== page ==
“It’s not your fault.”
This is a sentence I find myself saying all too much to those who know me intimately – and that’s not sexual. I say it to my friends in a reassuring way. To make them feel better.
To make them feel better about what? Me. Of course.
Most days I have absolutely no problem functioning like a normal human being. I can blend into society like there is nothing wrong with me. But that’s a bold faced lie. There’s this big thing that is so completely detrimental to my life and it is called Post Traumatic Stress Disorder, commonly known as PTSD. I have it. Pretty bad. I have had years of coping and healing and living with it. I have spent years building up walls to keep myself as sane as possible. I have spent years learning what my triggers are. I have spent years knowing how to avoid triggers. I have spent years learning how to struggle through my episodes. And I have spent years learning how to make people comfortable with my PTSD.
I have PTSD. Most days I am an active and productive participant in society. There are days when I’m more vulnerable to a break down than other days. I don’t know why; it just is. I have spent six years becoming the person I am today. I have spent six years learning the ins and the outs of what I can tolerate and what I cannot. I have spent six years building up a resistance. I have built up thick walls that allow me to work, to love, to live, to function. When I am vulnerable, the best way I can explain it, in a flash my walls collapse. Every touch, every encounter, every word, every look, every moment feels like it could be an assault. On these days I flinch at a touch and scare at a breeze. On these days when the wall breaks I am transported back six years.
I have spent six years coming into myself. I have spent six years becoming a vibrant, tangible person. And on my vulnerable days, all my work is erased. I become the scared girl of six years ago. I’m a version that is so broken there is no saving. My past is no longer reality, but in those moments it is real to me. In those moments I am trapped in a prison time has not yet erased.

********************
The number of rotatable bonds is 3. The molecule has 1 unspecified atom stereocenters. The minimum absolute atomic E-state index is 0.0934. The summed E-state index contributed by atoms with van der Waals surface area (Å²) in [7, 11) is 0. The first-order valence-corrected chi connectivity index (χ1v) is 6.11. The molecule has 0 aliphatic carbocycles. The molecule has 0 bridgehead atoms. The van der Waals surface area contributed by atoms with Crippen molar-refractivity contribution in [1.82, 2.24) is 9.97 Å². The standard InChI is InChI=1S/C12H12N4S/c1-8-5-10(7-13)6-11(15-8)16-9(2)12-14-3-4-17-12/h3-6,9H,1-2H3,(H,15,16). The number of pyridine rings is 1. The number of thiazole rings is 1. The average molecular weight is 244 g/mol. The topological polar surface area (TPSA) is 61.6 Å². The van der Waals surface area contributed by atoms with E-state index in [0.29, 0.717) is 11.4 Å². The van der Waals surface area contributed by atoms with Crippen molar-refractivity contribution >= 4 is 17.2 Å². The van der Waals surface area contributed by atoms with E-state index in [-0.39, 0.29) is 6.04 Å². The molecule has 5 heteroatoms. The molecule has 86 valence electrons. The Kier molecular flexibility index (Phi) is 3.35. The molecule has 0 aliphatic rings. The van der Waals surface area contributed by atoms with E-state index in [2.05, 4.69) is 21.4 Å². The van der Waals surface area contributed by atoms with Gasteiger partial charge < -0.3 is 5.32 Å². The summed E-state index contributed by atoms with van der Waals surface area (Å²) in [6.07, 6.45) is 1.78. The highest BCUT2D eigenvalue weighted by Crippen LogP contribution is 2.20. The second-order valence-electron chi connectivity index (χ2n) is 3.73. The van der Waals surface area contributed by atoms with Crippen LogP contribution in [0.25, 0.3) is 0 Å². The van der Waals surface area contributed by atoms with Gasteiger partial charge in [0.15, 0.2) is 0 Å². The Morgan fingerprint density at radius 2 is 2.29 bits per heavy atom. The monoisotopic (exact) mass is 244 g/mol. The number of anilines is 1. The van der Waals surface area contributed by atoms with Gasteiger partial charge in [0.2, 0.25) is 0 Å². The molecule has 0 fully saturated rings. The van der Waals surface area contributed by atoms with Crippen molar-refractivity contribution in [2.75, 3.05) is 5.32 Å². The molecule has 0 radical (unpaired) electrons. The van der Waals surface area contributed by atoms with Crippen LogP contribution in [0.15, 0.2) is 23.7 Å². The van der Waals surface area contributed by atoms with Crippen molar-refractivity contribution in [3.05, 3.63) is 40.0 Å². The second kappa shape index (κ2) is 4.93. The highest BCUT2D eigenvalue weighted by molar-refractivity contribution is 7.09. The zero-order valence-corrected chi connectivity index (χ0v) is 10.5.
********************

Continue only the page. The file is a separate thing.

I was recently told by someone very close to me that my eyes become hollow and lose color when I have one of those days. My eyes show what I will never be able to say in those moments. I am hollow. I am empty. I am colorless.
I can’t be fixed. I’m too broken.
In my darkest moments, I have found myself comforting others. Saying: “It’s not your fault,” “You didn’t do anything,” “You can’t make it better,” “It happens,” or “I’m ok; I’m just broken.” I’m not lying. All of these things are true. Why am I the one comforting when I am the one crumbling?
For years it has been easier for me to say “It’s not your fault.” What has taken me years and years to finally say is that “It is not my fault.” I didn’t ask for these things to happen to me. I didn’t do anything to deserve it. I didn’t dress a certain way or act a certain way or say a certain thing. I just was. I existed and lived my life. People surrounding me made decisions. I forced into reactions. I have reacted to and coped with other’s decisions. It isn’t my fault.
What is my fault though is putting everyone else’s feelings ahead of mine. Taking care of everyone else. Situations and self-consciousness has forced me to explain myself. Explaining my past when silence would have been best. Comforting people when I needed to be comforted. Making everyone else comfortable with my past has been my first priority if they had to bear witness to my darkness. But I can’t do it anymore. I have learned to care more about my own mental health than making others comfortable.
It’s not your fault, but it’s not my fault either.